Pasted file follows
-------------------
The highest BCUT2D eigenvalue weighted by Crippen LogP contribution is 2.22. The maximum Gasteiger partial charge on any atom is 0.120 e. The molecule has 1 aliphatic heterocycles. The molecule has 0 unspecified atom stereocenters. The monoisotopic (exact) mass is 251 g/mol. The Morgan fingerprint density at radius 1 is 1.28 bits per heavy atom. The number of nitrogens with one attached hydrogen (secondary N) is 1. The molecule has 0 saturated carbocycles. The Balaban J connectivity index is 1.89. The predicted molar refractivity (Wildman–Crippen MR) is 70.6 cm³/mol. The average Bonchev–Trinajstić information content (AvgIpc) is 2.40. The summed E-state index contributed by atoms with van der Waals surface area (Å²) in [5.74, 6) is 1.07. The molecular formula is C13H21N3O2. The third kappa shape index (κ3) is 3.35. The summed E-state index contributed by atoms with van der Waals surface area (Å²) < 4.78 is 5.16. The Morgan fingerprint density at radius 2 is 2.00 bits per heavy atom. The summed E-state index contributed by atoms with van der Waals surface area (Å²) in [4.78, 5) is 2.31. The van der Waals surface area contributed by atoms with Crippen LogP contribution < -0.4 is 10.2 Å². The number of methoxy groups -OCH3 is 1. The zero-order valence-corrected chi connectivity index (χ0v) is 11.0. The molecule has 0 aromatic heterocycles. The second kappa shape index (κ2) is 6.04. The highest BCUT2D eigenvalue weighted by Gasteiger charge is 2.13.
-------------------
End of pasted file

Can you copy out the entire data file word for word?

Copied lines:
The highest BCUT2D eigenvalue weighted by Crippen LogP contribution is 2.22. The maximum Gasteiger partial charge on any atom is 0.120 e. The molecule has 1 aliphatic heterocycles. The molecule has 0 unspecified atom stereocenters. The monoisotopic (exact) mass is 251 g/mol. The Morgan fingerprint density at radius 1 is 1.28 bits per heavy atom. The number of nitrogens with one attached hydrogen (secondary N) is 1. The molecule has 0 saturated carbocycles. The Balaban J connectivity index is 1.89. The predicted molar refractivity (Wildman–Crippen MR) is 70.6 cm³/mol. The average Bonchev–Trinajstić information content (AvgIpc) is 2.40. The summed E-state index contributed by atoms with van der Waals surface area (Å²) in [5.74, 6) is 1.07. The molecular formula is C13H21N3O2. The third kappa shape index (κ3) is 3.35. The summed E-state index contributed by atoms with van der Waals surface area (Å²) < 4.78 is 5.16. The Morgan fingerprint density at radius 2 is 2.00 bits per heavy atom. The summed E-state index contributed by atoms with van der Waals surface area (Å²) in [4.78, 5) is 2.31. The van der Waals surface area contributed by atoms with Crippen LogP contribution < -0.4 is 10.2 Å². The number of methoxy groups -OCH3 is 1. The zero-order valence-corrected chi connectivity index (χ0v) is 11.0. The molecule has 0 aromatic heterocycles. The second kappa shape index (κ2) is 6.04. The highest BCUT2D eigenvalue weighted by Gasteiger charge is 2.13.